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Blue Skies

Too Many Losses

Updated: Aug 3, 2023

I was seventeen when my Dad passed away and he was forty-six. Seven of us siblings were still living at home including my three brothers on the Autism Spectrum. My Mom soldiered on for twenty-five years as a single parent until she passed away at sixty-eight. My brothers were all living with my Mom when she passed away. Mom had not included us in future planning and would not consider putting our brothers on a waiting list to live in group homes or any setting away from the family home. My older sister and I were devastated by the loss of our Mother but we did not have the luxury of spending time on our own grief. We had to become the primary caregivers and advocates for our brothers.

Losing parents is always hard but adding on a huge new responsibility makes the situation so much worse. I would encourage siblings and parents to do some serious future planning and it is not just trusts and waiting lists that would help. A letter of intent or at least a detailed file with important information would be helpful. Future planning should be a team effort that includes the sibling with a disability. Even if parents are not willing to include their children in future planning there are ways siblings can prepare on their own. My sister and I wish we had educated ourselves in advance rather than waiting for the time we knew would come. I recommend the book The Sibling Survival Guide to all siblings, it is what I wish had when my last parent passed away.

In addition to the loss of my parents I have also lost three of my siblings, my younger two brothers Patrick and Michael who were on the Autism Spectrum and my typical sister Mary. All of these losses were sudden and unexpected and occurred in the last three years. The most recent loss of my sister was less than six months ago. My remaining siblings and myself are still reeling from these losses and feel that we had not processed one before the next one occurred.

I lost my brother Patrick three years ago the day before my birthday and a week before Christmas. He was living happily in an apartment building where all the tenants were people with intellectual disabilities except for one couple that provided support and guidance as needed. He loved living there and had many friends and a job as a bagger at a grocery store. He had a terrible fall that took his life and shocked his family and his community. Patrick loved the holidays and brought joy to everyone with the way he embraced everything Christmas. Some of his community made our family bracelets that say Live Like Patrick because he never met a person who he did not think was beautiful. Patrick was a master of flattery, he loved to compliment people. I miss being his beautiful sister.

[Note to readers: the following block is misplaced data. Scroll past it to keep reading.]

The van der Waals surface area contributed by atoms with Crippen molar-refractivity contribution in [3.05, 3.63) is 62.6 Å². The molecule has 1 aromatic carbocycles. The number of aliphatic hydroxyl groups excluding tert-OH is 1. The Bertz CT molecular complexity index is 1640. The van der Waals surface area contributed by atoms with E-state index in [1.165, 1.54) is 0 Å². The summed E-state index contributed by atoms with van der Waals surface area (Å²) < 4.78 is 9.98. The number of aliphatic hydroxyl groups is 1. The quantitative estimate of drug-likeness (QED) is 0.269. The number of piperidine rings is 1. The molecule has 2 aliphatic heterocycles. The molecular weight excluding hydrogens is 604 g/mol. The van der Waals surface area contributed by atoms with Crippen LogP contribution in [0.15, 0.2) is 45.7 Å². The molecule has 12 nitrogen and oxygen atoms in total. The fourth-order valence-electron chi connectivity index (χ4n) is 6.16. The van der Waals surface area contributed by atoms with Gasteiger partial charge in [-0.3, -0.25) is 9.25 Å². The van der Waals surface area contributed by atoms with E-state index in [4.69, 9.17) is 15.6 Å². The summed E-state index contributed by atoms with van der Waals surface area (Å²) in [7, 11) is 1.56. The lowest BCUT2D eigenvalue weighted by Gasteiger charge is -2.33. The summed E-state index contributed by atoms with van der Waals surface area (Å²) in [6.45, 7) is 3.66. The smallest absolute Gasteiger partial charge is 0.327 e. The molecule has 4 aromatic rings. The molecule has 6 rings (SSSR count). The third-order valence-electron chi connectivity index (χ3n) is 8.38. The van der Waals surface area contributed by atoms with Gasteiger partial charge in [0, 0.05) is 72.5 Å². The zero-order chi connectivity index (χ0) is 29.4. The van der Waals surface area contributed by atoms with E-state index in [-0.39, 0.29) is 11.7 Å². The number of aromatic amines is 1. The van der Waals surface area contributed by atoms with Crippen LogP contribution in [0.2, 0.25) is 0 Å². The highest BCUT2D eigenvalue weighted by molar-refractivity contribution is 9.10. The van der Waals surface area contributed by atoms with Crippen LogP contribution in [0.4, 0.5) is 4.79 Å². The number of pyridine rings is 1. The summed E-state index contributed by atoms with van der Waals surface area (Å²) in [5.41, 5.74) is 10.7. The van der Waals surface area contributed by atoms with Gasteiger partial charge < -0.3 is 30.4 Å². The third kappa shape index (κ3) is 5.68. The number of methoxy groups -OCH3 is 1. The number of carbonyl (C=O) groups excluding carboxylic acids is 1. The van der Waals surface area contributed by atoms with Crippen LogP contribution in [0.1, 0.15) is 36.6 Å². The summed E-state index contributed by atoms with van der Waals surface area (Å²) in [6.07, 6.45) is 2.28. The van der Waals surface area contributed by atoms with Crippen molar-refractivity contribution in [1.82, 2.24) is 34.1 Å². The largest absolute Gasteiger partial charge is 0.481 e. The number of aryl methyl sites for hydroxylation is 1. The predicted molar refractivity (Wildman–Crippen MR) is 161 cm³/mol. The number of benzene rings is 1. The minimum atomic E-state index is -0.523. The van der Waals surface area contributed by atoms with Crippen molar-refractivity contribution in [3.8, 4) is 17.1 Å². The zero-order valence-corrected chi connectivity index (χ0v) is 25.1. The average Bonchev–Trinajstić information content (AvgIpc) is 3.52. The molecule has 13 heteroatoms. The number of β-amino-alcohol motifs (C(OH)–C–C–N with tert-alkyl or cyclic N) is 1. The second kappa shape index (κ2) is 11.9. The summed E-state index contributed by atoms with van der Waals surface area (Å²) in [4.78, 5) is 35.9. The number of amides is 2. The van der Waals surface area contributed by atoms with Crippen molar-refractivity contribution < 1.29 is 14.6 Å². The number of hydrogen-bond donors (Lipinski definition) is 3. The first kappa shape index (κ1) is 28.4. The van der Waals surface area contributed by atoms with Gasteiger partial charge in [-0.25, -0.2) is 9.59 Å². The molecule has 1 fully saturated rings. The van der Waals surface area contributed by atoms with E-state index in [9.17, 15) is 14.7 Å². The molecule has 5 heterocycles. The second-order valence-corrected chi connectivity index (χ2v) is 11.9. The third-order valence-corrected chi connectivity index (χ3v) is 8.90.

Michael passed away a year and half ago. In addition to his Autism he had schizoaffective disorder. His mental illness required a cocktail of heavy psych drugs. Those meds wreaked havoc on his body but he needed to them to stay stable. Michael suffered from both visual and auditory hallucinations but he was the sweetest man and the beloved bay of the family. As siblings we all felt protective of all of our brothers but especially Michael. His death, less a year after losing Patrick was profoundly painful for his sisters.

Our typical sister Mary as our most recent loss. Mary was the keeper of family tradition and replicated our mother’s Christmas Eve party. Our brothers very much looked forward to it and enjoyed the big party as did we all. We have a large extended family and they were all welcome. At our largest I think there were fifty people. Mary had no warning symptoms and died in her sleep, she was only fifty-nine. As we approach Christmas her siblings dread this holiday. We will step up for but we know we can’t fill her shoes.

As would be expected, all the siblings have dealt with this trifecta of loss in different and unique ways. I can’t speak for my other sisters but I felt these losses so profoundly that I felt physically ill enough to go to the doctor. The stress and grief gave me palpitations and chest pain. Due to our family history twice I underwent testing to check out my heart. I felt better after results came out normal but it took a while for the symptoms to go away.

I personally found it helpful to turn to my fellow siblings both through S.I.B.S. our Illinois chapter of The Sibling Leadership Network and through SibNet on Facebook. Between my own losses and those of other siblings that I know we realized that there are very limited grief supports for ourselves and our siblings with disabilities. Last June there were two small breakout sessions on grief at the SLN conference. Each session was packed and it was obvious that there is a need out there for this kind of support. It is a goal of both the SLN and S.I.B.S. to help fill this need.


Nora Fox Handler is a committed sister to her three brothers with intellectual disabilities. She is a passionate advocate for people with disabilities and their families and shares her family’s experience in the published work, Thicker than Water: Essays by Adult Siblings of People with Disabilities. Handler serves on multiple governing boards including the National Sibling Leadership Network and the Arc of Illinois. Handler is on the Advisory Committee of the Sibling Support Project and is an advocate advisor of the Rehabilitation Research & Training Center on Aging with Developmental Disabilities (RRTCADD) and the Institute on Disability and Human Development at the University of Illinois at Chicago.


Written by Nora Fox Handler | Illinois Sibling

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